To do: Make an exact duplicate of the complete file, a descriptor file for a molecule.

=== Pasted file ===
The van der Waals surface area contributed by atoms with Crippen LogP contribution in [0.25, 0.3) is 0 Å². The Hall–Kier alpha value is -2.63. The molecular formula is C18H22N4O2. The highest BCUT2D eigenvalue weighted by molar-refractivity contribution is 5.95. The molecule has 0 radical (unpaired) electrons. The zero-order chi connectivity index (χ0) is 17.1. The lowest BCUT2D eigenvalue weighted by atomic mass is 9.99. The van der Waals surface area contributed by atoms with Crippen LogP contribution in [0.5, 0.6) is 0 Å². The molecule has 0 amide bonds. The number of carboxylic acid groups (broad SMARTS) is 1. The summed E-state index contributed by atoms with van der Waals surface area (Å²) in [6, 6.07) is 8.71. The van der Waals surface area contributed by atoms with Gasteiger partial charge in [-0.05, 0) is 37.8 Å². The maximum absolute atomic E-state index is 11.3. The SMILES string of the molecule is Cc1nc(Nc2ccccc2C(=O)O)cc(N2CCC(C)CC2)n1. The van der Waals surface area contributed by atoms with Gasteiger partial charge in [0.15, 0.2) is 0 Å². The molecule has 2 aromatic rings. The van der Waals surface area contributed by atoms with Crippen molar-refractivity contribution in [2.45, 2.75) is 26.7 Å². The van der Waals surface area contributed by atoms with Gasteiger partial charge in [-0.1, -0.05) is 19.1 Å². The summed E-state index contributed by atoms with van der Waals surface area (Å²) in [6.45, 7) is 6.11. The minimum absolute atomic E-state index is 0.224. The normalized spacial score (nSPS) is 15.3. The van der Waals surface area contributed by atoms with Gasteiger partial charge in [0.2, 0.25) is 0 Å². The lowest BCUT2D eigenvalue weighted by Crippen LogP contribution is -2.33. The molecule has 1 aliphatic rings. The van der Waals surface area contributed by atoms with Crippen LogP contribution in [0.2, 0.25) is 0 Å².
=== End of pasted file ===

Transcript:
The van der Waals surface area contributed by atoms with Crippen LogP contribution in [0.25, 0.3) is 0 Å². The Hall–Kier alpha value is -2.63. The molecular formula is C18H22N4O2. The highest BCUT2D eigenvalue weighted by molar-refractivity contribution is 5.95. The molecule has 0 radical (unpaired) electrons. The zero-order chi connectivity index (χ0) is 17.1. The lowest BCUT2D eigenvalue weighted by atomic mass is 9.99. The van der Waals surface area contributed by atoms with Crippen LogP contribution in [0.5, 0.6) is 0 Å². The molecule has 0 amide bonds. The number of carboxylic acid groups (broad SMARTS) is 1. The summed E-state index contributed by atoms with van der Waals surface area (Å²) in [6, 6.07) is 8.71. The van der Waals surface area contributed by atoms with Gasteiger partial charge in [-0.05, 0) is 37.8 Å². The maximum absolute atomic E-state index is 11.3. The SMILES string of the molecule is Cc1nc(Nc2ccccc2C(=O)O)cc(N2CCC(C)CC2)n1. The van der Waals surface area contributed by atoms with Gasteiger partial charge in [0.15, 0.2) is 0 Å². The molecule has 2 aromatic rings. The van der Waals surface area contributed by atoms with Crippen molar-refractivity contribution in [2.45, 2.75) is 26.7 Å². The van der Waals surface area contributed by atoms with Gasteiger partial charge in [-0.1, -0.05) is 19.1 Å². The summed E-state index contributed by atoms with van der Waals surface area (Å²) in [6.45, 7) is 6.11. The minimum absolute atomic E-state index is 0.224. The normalized spacial score (nSPS) is 15.3. The van der Waals surface area contributed by atoms with Gasteiger partial charge in [0.2, 0.25) is 0 Å². The lowest BCUT2D eigenvalue weighted by Crippen LogP contribution is -2.33. The molecule has 1 aliphatic rings. The van der Waals surface area contributed by atoms with Crippen LogP contribution in [0.2, 0.25) is 0 Å².